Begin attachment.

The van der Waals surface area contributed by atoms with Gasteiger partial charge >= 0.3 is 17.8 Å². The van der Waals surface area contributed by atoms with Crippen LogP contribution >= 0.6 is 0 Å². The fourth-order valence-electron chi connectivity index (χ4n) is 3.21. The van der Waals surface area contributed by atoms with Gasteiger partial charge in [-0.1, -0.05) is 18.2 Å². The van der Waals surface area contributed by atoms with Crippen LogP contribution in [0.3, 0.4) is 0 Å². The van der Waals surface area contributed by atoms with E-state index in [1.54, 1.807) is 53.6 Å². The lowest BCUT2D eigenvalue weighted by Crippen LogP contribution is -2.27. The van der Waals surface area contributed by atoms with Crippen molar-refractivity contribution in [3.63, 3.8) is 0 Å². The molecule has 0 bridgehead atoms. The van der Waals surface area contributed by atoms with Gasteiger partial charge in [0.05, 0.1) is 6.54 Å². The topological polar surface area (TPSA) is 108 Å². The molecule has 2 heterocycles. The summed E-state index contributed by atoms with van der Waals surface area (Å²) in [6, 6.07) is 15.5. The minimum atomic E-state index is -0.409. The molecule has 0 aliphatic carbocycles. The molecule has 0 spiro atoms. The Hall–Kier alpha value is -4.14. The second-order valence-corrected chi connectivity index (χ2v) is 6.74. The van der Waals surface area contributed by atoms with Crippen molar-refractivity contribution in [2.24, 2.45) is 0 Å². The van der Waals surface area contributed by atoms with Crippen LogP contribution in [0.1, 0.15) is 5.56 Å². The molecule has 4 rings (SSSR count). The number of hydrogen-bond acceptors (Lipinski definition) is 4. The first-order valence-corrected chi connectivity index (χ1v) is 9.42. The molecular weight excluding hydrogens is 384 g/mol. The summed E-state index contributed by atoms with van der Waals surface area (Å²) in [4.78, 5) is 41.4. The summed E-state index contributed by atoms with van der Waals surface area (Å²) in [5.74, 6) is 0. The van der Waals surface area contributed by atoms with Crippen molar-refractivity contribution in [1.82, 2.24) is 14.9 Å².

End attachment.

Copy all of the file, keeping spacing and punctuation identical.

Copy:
The van der Waals surface area contributed by atoms with Gasteiger partial charge >= 0.3 is 17.8 Å². The van der Waals surface area contributed by atoms with Crippen LogP contribution >= 0.6 is 0 Å². The fourth-order valence-electron chi connectivity index (χ4n) is 3.21. The van der Waals surface area contributed by atoms with Gasteiger partial charge in [-0.1, -0.05) is 18.2 Å². The van der Waals surface area contributed by atoms with Crippen LogP contribution in [0.3, 0.4) is 0 Å². The van der Waals surface area contributed by atoms with E-state index in [1.54, 1.807) is 53.6 Å². The lowest BCUT2D eigenvalue weighted by Crippen LogP contribution is -2.27. The van der Waals surface area contributed by atoms with Crippen molar-refractivity contribution in [3.63, 3.8) is 0 Å². The molecule has 0 bridgehead atoms. The van der Waals surface area contributed by atoms with Gasteiger partial charge in [0.05, 0.1) is 6.54 Å². The topological polar surface area (TPSA) is 108 Å². The molecule has 2 heterocycles. The summed E-state index contributed by atoms with van der Waals surface area (Å²) in [6, 6.07) is 15.5. The minimum atomic E-state index is -0.409. The molecule has 0 aliphatic carbocycles. The molecule has 0 spiro atoms. The Hall–Kier alpha value is -4.14. The second-order valence-corrected chi connectivity index (χ2v) is 6.74. The van der Waals surface area contributed by atoms with Crippen molar-refractivity contribution in [2.24, 2.45) is 0 Å². The van der Waals surface area contributed by atoms with Crippen LogP contribution in [0.1, 0.15) is 5.56 Å². The molecule has 4 rings (SSSR count). The number of hydrogen-bond acceptors (Lipinski definition) is 4. The first-order valence-corrected chi connectivity index (χ1v) is 9.42. The molecular weight excluding hydrogens is 384 g/mol. The summed E-state index contributed by atoms with van der Waals surface area (Å²) in [4.78, 5) is 41.4. The summed E-state index contributed by atoms with van der Waals surface area (Å²) in [5.74, 6) is 0. The van der Waals surface area contributed by atoms with Crippen molar-refractivity contribution in [1.82, 2.24) is 14.9 Å².